Sunday, 21 March 2010

Bulgakov’s Moscow & Margarita

The novelist and playwright Mikhail Bulgakov died 70 years ago this month. He was born and trained as a doctor in Kiev, but Moscow was his city. It serves as backdrop for his novels, material for his satires and a vibrant arena for his continuing legacy.
Bulgakov's first sight of Moscow was in September 1921 when he moved here, aged 30.

He arrived at what is now Kievsky Vokzal.

As he wrote later: "Till the day I die, I shall remember the bright lights of Bryansk Station and the two street lamps on Dorogomilovsky Bridge which showed the way to my native capital. For no matter what they say, Moscow is the mother, Moscow is the native city, and that was the first panorama".

One of Bulgakov's earliest works, the satirical, Frankensteinian "Heart of a Dog", was set in the Kropotkinskaya area on Prechistenka Ulitsa. Bulgakov went to meetings in the lion-gated Scholars' House at No. 16, when it was still the snappily-titled "Committee for Improving Scientists' Living Conditions".

In the early 1920s, Bulgakov lived on the fifth floor of an Art Nouveau apartment block at No. 10 Bolshaya Sadovaya Ulitsa. Flat No. 50, where Bulgakov and his first wife, Tasya, lived in what was then communal housing, became the prototype for the "no-good flat" which the Devil and his companions occupy in "The Master and Margarita".

Bulgakov's own experiences there were not pleasant. He wrote, "the room is terrible, the neighbours too..." The novel was not published until the 1966, when it became a bestseller. In the 1980s, graffiti began to appear in the stairwell leading up to the flat, including quotations from and illustrations of "The Master and Margarita". Fragments of these tributes have been allowed to peer through the fresh paint applied during the last remont.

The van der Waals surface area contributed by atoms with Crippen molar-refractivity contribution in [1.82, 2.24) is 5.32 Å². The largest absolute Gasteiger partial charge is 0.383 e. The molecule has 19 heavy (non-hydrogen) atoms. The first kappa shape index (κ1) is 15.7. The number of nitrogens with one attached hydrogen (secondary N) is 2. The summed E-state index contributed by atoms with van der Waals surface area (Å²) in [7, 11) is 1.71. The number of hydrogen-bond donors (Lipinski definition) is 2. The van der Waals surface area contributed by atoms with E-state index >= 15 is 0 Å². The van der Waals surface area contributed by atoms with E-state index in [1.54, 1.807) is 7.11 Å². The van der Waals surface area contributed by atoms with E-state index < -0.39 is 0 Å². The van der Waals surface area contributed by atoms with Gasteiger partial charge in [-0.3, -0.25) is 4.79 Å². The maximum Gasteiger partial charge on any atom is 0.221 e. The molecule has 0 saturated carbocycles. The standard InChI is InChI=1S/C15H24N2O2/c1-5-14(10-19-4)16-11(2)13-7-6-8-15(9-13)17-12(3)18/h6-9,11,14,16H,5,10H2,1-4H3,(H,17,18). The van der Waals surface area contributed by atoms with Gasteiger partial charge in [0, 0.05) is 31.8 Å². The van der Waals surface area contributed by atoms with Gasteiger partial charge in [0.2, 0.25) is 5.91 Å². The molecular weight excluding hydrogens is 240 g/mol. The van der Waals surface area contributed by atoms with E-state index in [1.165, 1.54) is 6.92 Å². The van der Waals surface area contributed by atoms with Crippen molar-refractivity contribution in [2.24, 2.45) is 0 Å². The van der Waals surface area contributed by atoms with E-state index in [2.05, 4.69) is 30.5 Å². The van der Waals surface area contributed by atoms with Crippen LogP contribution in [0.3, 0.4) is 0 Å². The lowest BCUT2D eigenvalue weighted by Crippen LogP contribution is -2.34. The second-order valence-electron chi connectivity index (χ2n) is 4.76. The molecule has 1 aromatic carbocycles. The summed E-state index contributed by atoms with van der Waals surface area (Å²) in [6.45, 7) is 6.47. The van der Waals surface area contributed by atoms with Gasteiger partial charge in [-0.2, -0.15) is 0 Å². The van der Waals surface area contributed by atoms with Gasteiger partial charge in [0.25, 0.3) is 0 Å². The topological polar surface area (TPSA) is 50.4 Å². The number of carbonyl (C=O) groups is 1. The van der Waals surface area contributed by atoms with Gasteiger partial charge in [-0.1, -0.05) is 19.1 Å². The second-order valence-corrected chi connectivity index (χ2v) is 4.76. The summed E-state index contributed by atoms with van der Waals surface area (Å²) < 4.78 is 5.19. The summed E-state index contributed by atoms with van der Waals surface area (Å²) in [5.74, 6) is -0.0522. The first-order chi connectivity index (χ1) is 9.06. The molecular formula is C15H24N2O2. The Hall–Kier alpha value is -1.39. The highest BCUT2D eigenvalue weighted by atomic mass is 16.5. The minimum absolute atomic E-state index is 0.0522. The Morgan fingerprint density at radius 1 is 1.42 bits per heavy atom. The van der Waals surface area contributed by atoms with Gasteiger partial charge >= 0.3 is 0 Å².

The flat itself is now a museum, open 1 pm to 7 pm. Getting in can be problematic since the door (second on the left inside the courtyard) also leads to other flats and is generally locked. It costs 50 roubles to potter round the few rooms that the Bulgakovs and their neighbours lived in. The museum has recently added some more of the family's original furniture to the collection of doctor's instruments and documents. Despite evidence of meticulous research and restoration, the flat-museum remains without a sense of the writer's soul.

Less authentic, but far more characterful and more accessible in every sense, is the little two-room museum and café that comprise a cultural centre dedicated to Bulgakov. The bronze owl and galloping horses over the door and the dim-lit staircase leading to the red velvet salon conjure up a suitably diabolical atmosphere.

A huge pet cat, white dove and guitar-playing Cossack complete the scene. The centre also hosts performances and runs "tram" rides on a specially decorated bus, touring local sites.

"One spring, at the time of an unusually hot sunset, in Moscow at Patriarch's Ponds there appeared two citizens." The famous opening of "The Master and Margarita" is set just round the corner from Bulgakov's house, off Malaya Bronnaya Ulitsa.

A large rectangular pond lined with chestnut trees is the sole survivor of a chain of fishponds that once belonged to the Patriarch of the church. Bulgakov was a frequent visitor to this square, wooing his second and third wives, Lyubov Belozerskaya and Yelena Shilovskaya, on a bench by the water. In 1929, he took Shilovskaya to the pond and described his ideas for the novel to her.